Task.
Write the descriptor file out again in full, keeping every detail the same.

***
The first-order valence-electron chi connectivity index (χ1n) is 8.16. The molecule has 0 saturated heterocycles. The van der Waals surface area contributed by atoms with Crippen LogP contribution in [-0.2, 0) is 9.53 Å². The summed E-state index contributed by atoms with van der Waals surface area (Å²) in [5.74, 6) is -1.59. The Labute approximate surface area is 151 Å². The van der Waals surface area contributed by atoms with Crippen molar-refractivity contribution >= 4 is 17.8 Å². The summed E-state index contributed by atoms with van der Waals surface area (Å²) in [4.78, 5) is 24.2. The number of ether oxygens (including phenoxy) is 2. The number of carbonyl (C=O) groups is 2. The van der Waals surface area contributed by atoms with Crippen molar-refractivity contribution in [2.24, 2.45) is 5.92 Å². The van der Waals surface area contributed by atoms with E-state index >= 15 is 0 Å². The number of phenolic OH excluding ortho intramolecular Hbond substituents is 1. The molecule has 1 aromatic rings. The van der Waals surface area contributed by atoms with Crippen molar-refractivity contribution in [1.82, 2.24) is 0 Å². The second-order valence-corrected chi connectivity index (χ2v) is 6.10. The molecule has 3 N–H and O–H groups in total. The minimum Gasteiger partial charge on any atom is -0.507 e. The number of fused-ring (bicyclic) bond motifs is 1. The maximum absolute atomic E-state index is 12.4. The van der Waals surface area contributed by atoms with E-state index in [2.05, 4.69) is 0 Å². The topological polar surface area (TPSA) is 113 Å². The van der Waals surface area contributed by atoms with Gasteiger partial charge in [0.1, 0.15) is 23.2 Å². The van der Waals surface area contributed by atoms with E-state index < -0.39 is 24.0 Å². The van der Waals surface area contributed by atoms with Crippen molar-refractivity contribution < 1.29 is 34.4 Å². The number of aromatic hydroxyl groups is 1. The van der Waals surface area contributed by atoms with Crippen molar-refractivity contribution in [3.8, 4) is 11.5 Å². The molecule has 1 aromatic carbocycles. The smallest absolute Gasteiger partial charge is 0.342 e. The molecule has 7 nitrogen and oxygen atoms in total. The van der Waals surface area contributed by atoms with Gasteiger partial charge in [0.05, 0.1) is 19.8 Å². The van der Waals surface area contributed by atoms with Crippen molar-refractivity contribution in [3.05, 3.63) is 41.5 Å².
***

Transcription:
The first-order valence-electron chi connectivity index (χ1n) is 8.16. The molecule has 0 saturated heterocycles. The van der Waals surface area contributed by atoms with Crippen LogP contribution in [-0.2, 0) is 9.53 Å². The summed E-state index contributed by atoms with van der Waals surface area (Å²) in [5.74, 6) is -1.59. The Labute approximate surface area is 151 Å². The van der Waals surface area contributed by atoms with Crippen molar-refractivity contribution >= 4 is 17.8 Å². The summed E-state index contributed by atoms with van der Waals surface area (Å²) in [4.78, 5) is 24.2. The number of ether oxygens (including phenoxy) is 2. The number of carbonyl (C=O) groups is 2. The van der Waals surface area contributed by atoms with Crippen molar-refractivity contribution in [2.24, 2.45) is 5.92 Å². The van der Waals surface area contributed by atoms with E-state index >= 15 is 0 Å². The number of phenolic OH excluding ortho intramolecular Hbond substituents is 1. The molecule has 1 aromatic rings. The van der Waals surface area contributed by atoms with Crippen molar-refractivity contribution in [1.82, 2.24) is 0 Å². The second-order valence-corrected chi connectivity index (χ2v) is 6.10. The molecule has 3 N–H and O–H groups in total. The minimum Gasteiger partial charge on any atom is -0.507 e. The number of fused-ring (bicyclic) bond motifs is 1. The maximum absolute atomic E-state index is 12.4. The van der Waals surface area contributed by atoms with E-state index in [2.05, 4.69) is 0 Å². The topological polar surface area (TPSA) is 113 Å². The van der Waals surface area contributed by atoms with Gasteiger partial charge in [0.1, 0.15) is 23.2 Å². The van der Waals surface area contributed by atoms with E-state index < -0.39 is 24.0 Å². The van der Waals surface area contributed by atoms with Crippen molar-refractivity contribution < 1.29 is 34.4 Å². The number of aromatic hydroxyl groups is 1. The van der Waals surface area contributed by atoms with Crippen molar-refractivity contribution in [3.8, 4) is 11.5 Å². The molecule has 1 aromatic carbocycles. The smallest absolute Gasteiger partial charge is 0.342 e. The molecule has 7 nitrogen and oxygen atoms in total. The van der Waals surface area contributed by atoms with Gasteiger partial charge in [0.05, 0.1) is 19.8 Å². The van der Waals surface area contributed by atoms with Crippen molar-refractivity contribution in [3.05, 3.63) is 41.5 Å².